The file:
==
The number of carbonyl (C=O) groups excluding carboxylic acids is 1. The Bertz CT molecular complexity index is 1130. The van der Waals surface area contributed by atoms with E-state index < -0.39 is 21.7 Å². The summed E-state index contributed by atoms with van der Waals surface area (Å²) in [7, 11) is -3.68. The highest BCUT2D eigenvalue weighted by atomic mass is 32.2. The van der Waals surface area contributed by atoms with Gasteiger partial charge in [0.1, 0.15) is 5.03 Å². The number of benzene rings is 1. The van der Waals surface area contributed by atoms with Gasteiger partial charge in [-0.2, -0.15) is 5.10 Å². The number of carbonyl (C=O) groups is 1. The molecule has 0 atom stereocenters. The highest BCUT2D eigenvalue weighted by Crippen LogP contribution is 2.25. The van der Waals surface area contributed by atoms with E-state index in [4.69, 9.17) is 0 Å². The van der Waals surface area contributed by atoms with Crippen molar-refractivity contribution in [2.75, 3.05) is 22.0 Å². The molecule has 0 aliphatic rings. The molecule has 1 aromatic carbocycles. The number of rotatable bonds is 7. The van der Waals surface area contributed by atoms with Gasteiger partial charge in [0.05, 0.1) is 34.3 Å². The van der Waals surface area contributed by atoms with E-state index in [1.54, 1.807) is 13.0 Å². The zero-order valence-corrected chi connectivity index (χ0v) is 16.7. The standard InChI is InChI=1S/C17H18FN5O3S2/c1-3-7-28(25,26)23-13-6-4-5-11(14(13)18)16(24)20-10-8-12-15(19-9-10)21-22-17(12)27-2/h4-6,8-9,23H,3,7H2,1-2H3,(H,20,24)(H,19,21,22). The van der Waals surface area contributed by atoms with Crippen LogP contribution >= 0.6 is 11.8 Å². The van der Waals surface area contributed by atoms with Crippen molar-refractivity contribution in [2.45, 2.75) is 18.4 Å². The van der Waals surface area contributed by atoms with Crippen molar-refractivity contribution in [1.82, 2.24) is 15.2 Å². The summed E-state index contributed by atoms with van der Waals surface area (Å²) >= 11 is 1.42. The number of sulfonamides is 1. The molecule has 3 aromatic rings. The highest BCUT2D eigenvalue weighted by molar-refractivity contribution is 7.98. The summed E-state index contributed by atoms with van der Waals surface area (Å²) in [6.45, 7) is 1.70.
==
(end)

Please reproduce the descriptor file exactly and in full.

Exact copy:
The number of carbonyl (C=O) groups excluding carboxylic acids is 1. The Bertz CT molecular complexity index is 1130. The van der Waals surface area contributed by atoms with E-state index < -0.39 is 21.7 Å². The summed E-state index contributed by atoms with van der Waals surface area (Å²) in [7, 11) is -3.68. The highest BCUT2D eigenvalue weighted by atomic mass is 32.2. The van der Waals surface area contributed by atoms with Gasteiger partial charge in [0.1, 0.15) is 5.03 Å². The number of benzene rings is 1. The van der Waals surface area contributed by atoms with Gasteiger partial charge in [-0.2, -0.15) is 5.10 Å². The number of carbonyl (C=O) groups is 1. The molecule has 0 atom stereocenters. The highest BCUT2D eigenvalue weighted by Crippen LogP contribution is 2.25. The van der Waals surface area contributed by atoms with E-state index in [4.69, 9.17) is 0 Å². The van der Waals surface area contributed by atoms with Crippen molar-refractivity contribution in [2.75, 3.05) is 22.0 Å². The molecule has 0 aliphatic rings. The molecule has 1 aromatic carbocycles. The number of rotatable bonds is 7. The van der Waals surface area contributed by atoms with Gasteiger partial charge in [0.05, 0.1) is 34.3 Å². The van der Waals surface area contributed by atoms with E-state index in [1.54, 1.807) is 13.0 Å². The zero-order valence-corrected chi connectivity index (χ0v) is 16.7. The standard InChI is InChI=1S/C17H18FN5O3S2/c1-3-7-28(25,26)23-13-6-4-5-11(14(13)18)16(24)20-10-8-12-15(19-9-10)21-22-17(12)27-2/h4-6,8-9,23H,3,7H2,1-2H3,(H,20,24)(H,19,21,22). The van der Waals surface area contributed by atoms with Crippen LogP contribution >= 0.6 is 11.8 Å². The van der Waals surface area contributed by atoms with Crippen molar-refractivity contribution in [2.45, 2.75) is 18.4 Å². The van der Waals surface area contributed by atoms with Crippen molar-refractivity contribution in [1.82, 2.24) is 15.2 Å². The summed E-state index contributed by atoms with van der Waals surface area (Å²) >= 11 is 1.42. The number of sulfonamides is 1. The molecule has 3 aromatic rings. The highest BCUT2D eigenvalue weighted by molar-refractivity contribution is 7.98. The summed E-state index contributed by atoms with van der Waals surface area (Å²) in [6.45, 7) is 1.70.